In other words, payments modernisation initiatives are looking to be major gamechangers for underbanked and unbanked demographics. Here, we can take reference from Kenya, with the introduction of the M-Pesa mobile payment system. M-Pesa is a mobile transfer application provided by Safaricom Network Company. The network allows users to send money, pay bills and make withdrawals from M-Pesa’s agents who facilitate the operations. This system currently has 25.57 million users in Kenya and has helped in increasing the access to financial services to population by 8 percent since 2016.
Bringing our focus back to Asia, one of the main drivers of payments modernisation in India has been to demonetise – with the government aiming to promote digital payments and empower unbanked demographics in rural parts of the country. The country’s journey began in 2009 with the implementation of the Aadhaar card – the largest biometric ID system in the world – targeted at delivering financial and other subsidies, benefits and services to all Indian people. For example, digital services have made it significantly cheaper and more convenient for people to transfer money.
Finding a payments balance
Real-time payments and financial inclusion are not the only drivers of payment modernisation initiatives in APAC – they must be balanced against other needs. For example, Indonesia is still planning for the development of a real-time payments system, which is part of its Payment System 2025 Vision. The Indonesian government has expressed the need to maintain the balance between innovation, consumer protection, stability and the need to protect national interests as cross-border trade continues to grow.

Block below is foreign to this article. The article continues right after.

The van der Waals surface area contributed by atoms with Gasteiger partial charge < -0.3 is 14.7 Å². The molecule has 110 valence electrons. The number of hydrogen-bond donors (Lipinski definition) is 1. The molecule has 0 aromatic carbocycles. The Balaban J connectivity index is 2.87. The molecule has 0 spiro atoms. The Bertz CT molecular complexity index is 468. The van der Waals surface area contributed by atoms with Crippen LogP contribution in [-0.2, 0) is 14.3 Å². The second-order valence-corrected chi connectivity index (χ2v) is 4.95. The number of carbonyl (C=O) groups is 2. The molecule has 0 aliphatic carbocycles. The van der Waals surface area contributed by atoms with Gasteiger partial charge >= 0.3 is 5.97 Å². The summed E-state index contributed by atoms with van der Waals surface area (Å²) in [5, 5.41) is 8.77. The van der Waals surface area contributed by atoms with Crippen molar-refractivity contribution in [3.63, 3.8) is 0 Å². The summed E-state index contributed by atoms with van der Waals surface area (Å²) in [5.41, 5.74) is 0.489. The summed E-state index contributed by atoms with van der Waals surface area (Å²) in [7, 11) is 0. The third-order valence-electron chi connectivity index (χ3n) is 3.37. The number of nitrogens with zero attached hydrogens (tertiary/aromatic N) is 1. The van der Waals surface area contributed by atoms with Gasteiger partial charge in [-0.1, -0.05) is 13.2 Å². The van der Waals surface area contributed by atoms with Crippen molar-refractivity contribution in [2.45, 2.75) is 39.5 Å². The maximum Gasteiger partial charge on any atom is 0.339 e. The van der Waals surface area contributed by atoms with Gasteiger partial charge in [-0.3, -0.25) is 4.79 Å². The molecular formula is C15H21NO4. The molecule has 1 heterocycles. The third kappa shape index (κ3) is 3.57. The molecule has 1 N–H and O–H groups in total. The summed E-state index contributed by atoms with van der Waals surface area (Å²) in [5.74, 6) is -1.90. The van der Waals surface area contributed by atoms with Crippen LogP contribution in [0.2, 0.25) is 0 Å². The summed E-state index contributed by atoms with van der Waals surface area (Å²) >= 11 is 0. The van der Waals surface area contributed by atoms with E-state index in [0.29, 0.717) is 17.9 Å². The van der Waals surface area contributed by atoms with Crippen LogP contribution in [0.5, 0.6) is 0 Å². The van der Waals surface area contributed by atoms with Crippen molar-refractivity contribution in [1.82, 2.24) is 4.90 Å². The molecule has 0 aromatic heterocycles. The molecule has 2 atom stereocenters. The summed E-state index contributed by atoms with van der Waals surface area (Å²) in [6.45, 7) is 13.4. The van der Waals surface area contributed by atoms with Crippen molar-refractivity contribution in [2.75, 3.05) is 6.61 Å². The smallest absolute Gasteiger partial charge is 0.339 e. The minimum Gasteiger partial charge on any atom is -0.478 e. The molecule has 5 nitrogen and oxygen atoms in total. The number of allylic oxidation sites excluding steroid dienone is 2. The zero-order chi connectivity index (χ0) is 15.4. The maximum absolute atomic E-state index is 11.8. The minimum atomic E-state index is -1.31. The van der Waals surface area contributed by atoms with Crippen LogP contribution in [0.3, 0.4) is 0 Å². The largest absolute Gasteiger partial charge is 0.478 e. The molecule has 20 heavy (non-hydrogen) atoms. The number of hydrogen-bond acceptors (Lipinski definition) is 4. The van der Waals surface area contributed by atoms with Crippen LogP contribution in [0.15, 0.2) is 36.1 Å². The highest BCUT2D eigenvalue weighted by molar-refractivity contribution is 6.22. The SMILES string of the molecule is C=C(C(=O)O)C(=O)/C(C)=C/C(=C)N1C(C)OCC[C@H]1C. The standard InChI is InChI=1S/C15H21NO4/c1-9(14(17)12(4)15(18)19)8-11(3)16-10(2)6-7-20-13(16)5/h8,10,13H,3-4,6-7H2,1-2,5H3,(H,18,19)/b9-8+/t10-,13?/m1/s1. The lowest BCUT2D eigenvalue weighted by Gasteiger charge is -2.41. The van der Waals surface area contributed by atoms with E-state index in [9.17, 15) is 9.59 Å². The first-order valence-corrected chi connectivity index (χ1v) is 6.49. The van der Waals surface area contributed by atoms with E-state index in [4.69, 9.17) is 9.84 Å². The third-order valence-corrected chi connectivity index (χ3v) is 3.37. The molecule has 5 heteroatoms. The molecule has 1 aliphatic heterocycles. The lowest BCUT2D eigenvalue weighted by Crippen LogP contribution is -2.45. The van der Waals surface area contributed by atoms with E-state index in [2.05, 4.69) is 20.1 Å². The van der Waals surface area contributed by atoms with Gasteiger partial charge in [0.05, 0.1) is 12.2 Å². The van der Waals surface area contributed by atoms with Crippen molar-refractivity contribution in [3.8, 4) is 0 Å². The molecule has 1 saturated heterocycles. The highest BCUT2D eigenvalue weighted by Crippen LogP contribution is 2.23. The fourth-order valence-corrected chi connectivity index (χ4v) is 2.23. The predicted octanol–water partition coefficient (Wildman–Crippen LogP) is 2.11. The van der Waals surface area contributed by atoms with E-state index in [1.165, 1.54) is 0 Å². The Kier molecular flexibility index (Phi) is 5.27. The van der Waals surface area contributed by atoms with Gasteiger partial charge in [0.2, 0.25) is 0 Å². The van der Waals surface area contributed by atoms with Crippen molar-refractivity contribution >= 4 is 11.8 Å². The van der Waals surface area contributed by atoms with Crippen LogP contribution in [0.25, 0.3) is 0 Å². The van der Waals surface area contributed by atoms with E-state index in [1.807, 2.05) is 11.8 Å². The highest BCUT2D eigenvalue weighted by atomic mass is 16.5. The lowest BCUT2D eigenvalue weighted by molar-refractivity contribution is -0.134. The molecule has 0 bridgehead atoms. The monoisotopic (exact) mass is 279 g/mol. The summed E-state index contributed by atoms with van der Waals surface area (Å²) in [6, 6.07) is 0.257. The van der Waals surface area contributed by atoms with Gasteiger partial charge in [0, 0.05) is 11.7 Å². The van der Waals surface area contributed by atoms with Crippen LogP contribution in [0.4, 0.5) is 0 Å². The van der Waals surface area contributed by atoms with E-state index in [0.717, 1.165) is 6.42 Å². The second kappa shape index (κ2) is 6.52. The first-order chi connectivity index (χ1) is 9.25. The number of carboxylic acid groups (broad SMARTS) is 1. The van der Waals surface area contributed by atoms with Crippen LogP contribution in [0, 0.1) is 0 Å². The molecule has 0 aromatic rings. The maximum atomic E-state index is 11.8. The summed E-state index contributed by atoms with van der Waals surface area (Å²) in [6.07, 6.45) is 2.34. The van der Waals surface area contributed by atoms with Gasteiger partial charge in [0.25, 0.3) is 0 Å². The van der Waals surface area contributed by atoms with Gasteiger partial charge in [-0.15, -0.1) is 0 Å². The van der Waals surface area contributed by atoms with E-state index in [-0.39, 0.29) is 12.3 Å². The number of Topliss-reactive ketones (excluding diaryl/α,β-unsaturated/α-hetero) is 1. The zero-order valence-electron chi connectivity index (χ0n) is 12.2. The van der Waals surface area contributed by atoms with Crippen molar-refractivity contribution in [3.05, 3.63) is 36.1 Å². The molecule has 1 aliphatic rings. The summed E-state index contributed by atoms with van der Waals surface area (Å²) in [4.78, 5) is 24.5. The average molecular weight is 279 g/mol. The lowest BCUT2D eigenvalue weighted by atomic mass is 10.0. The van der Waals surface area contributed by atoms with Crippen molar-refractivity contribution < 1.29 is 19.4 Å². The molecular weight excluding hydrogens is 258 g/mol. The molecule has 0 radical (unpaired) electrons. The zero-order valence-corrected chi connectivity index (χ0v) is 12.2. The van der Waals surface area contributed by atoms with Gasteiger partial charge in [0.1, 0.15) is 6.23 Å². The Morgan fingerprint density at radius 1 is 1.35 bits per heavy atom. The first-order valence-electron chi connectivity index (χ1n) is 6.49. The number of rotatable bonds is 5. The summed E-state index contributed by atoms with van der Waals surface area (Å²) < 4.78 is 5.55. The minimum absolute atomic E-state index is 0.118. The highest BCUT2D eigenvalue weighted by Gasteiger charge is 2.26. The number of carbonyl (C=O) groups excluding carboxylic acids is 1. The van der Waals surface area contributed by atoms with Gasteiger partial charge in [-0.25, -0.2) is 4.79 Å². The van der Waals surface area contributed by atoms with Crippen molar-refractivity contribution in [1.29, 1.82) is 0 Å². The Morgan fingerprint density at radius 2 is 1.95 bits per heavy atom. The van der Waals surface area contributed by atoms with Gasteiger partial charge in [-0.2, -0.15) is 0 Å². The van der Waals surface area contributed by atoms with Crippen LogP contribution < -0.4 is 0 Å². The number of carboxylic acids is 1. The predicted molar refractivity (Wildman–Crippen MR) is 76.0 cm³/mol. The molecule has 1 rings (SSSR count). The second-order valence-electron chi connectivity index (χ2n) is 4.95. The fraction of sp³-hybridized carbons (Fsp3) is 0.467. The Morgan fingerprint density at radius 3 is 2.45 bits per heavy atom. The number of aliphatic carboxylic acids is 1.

Many of these initiatives also serve a wide range of purposes. One instance is the DuitNow service in Malaysia, already mentioned, which is helping to promote financial inclusion through its real-time payments platform. With banks such as Maybank making it as easy as possible for people to use for the service, and operated through the use of mobile phone numbers or identification card numbers, the unbanked are able to send and receive transfers of up to RM 5,000 for free.
It is heartening to see that government bodies are leading the way in payment modernisation changes that benefit wide swathes of the population, but also for financial institutions and payments players to do their part in moving the payments ecosystem forward in an inclusive manner.
Ultimately, the benefits of payments modernisation goes far beyond financial inclusion; SME banking and B2B payments stand to gain enormously, with real-time payments offering greater efficiencies, liquidity and transparency. When businesses benefit, the wider economy also benefits, which plays an important role in financial inclusion.
The varied approaches that different governments in the region are taking in terms of payments modernisation is what makes the Asia-Pacific region so exciting, and there will be plenty of opportunities for payments players, financial institutions and merchants to differentiate themselves, while maintaining the region’s continued leadership in payments innovation.